RICHMOND — Gov. Robert F. McDonnell called Tuesday’s ruling on the Voting Rights Act of 1965 “a potentially monumental decision” with implications for Virginia, and he called on Congress to come up with a new formula to identify which states should now be covered.
The commonwealth is one of nine states — mostly in the South with a history of discriminatory voting practices — subject to a key provision of the federal act. Under that section, states must obtain federal approval before changes are made to their voting laws.
The court’s decision means Congress must issue new guidelines to decide which jurisdictions need pre-clearance before changing laws, and it’s unclear how the ruling would affect a Virginia measure requiring voters to present photo IDs to cast ballots. The law, which McDonnell signed in March, is scheduled to take effect for the 2014 elections and was subject to pre-clearance before Tuesday’s decision.
“With Section 4 being struck, we’re in a little bit of limbo until Congress passes a new formula,” McDonnell said on WTOP’s “Ask the Governor” after the decision was announced.
“There’s nothing for us to submit to the Justice Department,” McDonnell said. “If they take six months or a year to come up with a new formula, what’s the law during that time?”
Later in the day, however, McDonnell spokesman Paul Logan clarified the governor’s remarks.
“As we review the Supreme Court’s opinion, it does not appear that the voter identification legislation will be delayed as a result of the Supreme Court’s ruling,” Logan said in a statement. “Much depends on whether or not Congress takes action to replace the stricken Section 4 of the Voting Rights Act. We will be working with the Attorney General’s Office to determine what, if any, impact the decision will have on the implementation of this legislation in July of 2014.”
McDonnell added that he will continue his efforts to expand voting rights in Virginia, citing his work on restoring felons’ rights as an example. The governor also said during the radio interview that the commonwealth has made “remarkable progress” on being more politically inclusive and is “a modern, cosmopolitan state now.”
In a statement, Attorney General Ken Cuccinelli II (R) said he would ensure that “Virginia’s voting procedures continue to comply with state and federal anti-discrimination laws.”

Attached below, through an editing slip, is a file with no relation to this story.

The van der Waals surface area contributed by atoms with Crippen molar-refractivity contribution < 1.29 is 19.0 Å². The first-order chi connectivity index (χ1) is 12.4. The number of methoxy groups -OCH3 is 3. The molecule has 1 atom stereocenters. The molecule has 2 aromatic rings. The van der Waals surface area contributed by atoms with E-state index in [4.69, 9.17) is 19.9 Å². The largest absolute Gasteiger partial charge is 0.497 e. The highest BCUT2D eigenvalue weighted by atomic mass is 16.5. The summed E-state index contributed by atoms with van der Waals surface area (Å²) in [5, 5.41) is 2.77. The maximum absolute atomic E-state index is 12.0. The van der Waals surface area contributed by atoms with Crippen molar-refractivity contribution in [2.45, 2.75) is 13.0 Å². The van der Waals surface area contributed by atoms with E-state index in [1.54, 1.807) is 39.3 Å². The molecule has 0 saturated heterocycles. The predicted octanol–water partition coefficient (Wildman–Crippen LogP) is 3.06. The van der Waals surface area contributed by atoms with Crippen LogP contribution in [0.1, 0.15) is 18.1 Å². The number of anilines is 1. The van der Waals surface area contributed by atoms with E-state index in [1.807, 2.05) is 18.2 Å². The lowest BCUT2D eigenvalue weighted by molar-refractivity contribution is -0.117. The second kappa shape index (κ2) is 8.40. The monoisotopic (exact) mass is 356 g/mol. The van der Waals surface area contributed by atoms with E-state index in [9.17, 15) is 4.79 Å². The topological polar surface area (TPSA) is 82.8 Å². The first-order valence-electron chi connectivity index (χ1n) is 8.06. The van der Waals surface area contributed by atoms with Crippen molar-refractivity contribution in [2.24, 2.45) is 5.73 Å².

McDonnell is not running for reelection, and Cuccinelli is running for governor, and their potential successors also weighed in on the ruling.
“I believe that, while we have made progress, protections are still necessary to ensure that Virginians are allowed to exercise their right to vote without the risk of disenfranchisement,” Democratic gubernatorial nominee Terry McAuliffe said in a statement. “As Governor, I will work to ensure that all eligible Virginians are able to make their voices heard in our democracy.”
State Sen. Mark R. Herring (D-Loudoun), who is running for attorney general, said that the decision was “a step backward” and that the state “must remain vigilant in protecting against any effort that disenfranchises voters.” His opponent, state Sen. Mark D. Obenshain(R-Harrisonburg), author of the photo ID legislation, pledged to fight discriminatory practices regardless of the ruling.
State lawmakers looking to enact legislation similar to Obenshain’s could be emboldened by the court’s decision, said University of Richmond law professor Carl Tobias.
“Doesn’t this give them the opportunity to pass that kind of legislation without having to have it pre-cleared by Justice? I would think they would be encouraged by this,” he said.
The ruling could also make it more difficult for people to challenge laws that might affect their voting rights.
“Unless Congress acts, the real issue seems to be that the laws could go into effect and the only way to prevent that if the laws are violating voting rights is to sue over them,” Tobias said. “It’s an entirely different process.”